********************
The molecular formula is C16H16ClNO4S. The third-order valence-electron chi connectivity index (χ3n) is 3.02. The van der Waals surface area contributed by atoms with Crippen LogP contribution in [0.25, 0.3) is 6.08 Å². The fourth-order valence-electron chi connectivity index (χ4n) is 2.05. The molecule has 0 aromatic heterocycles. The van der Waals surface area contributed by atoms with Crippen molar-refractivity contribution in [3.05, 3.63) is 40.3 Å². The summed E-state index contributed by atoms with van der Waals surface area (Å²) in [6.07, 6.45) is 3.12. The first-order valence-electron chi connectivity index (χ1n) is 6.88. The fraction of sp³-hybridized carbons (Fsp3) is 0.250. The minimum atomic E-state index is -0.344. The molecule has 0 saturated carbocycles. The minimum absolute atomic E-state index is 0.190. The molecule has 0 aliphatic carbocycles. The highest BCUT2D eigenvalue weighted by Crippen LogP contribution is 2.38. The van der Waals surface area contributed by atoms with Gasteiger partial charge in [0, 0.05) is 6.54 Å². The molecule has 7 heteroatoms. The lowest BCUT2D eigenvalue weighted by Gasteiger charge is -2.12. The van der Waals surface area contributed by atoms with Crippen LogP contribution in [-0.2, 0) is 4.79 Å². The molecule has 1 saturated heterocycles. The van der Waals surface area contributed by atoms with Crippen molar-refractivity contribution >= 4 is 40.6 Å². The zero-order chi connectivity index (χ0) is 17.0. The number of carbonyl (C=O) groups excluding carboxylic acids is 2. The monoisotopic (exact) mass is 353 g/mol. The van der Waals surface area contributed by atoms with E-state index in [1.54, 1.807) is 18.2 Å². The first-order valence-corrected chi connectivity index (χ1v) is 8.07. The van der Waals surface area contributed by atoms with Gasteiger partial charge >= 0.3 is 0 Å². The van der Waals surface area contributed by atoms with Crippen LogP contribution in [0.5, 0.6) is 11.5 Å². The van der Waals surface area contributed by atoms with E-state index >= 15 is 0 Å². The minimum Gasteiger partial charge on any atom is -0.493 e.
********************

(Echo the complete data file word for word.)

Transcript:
The molecular formula is C16H16ClNO4S. The third-order valence-electron chi connectivity index (χ3n) is 3.02. The van der Waals surface area contributed by atoms with Crippen LogP contribution in [0.25, 0.3) is 6.08 Å². The fourth-order valence-electron chi connectivity index (χ4n) is 2.05. The molecule has 0 aromatic heterocycles. The van der Waals surface area contributed by atoms with Crippen molar-refractivity contribution in [3.05, 3.63) is 40.3 Å². The summed E-state index contributed by atoms with van der Waals surface area (Å²) in [6.07, 6.45) is 3.12. The first-order valence-electron chi connectivity index (χ1n) is 6.88. The fraction of sp³-hybridized carbons (Fsp3) is 0.250. The minimum atomic E-state index is -0.344. The molecule has 0 saturated carbocycles. The minimum absolute atomic E-state index is 0.190. The molecule has 0 aliphatic carbocycles. The highest BCUT2D eigenvalue weighted by Crippen LogP contribution is 2.38. The van der Waals surface area contributed by atoms with Gasteiger partial charge in [0, 0.05) is 6.54 Å². The molecule has 7 heteroatoms. The lowest BCUT2D eigenvalue weighted by Gasteiger charge is -2.12. The van der Waals surface area contributed by atoms with Crippen LogP contribution in [-0.2, 0) is 4.79 Å². The molecule has 1 saturated heterocycles. The van der Waals surface area contributed by atoms with Crippen molar-refractivity contribution >= 4 is 40.6 Å². The zero-order chi connectivity index (χ0) is 17.0. The number of carbonyl (C=O) groups excluding carboxylic acids is 2. The monoisotopic (exact) mass is 353 g/mol. The van der Waals surface area contributed by atoms with E-state index in [1.54, 1.807) is 18.2 Å². The first-order valence-corrected chi connectivity index (χ1v) is 8.07. The van der Waals surface area contributed by atoms with Gasteiger partial charge >= 0.3 is 0 Å². The van der Waals surface area contributed by atoms with Crippen LogP contribution in [0.5, 0.6) is 11.5 Å². The van der Waals surface area contributed by atoms with E-state index >= 15 is 0 Å². The minimum Gasteiger partial charge on any atom is -0.493 e.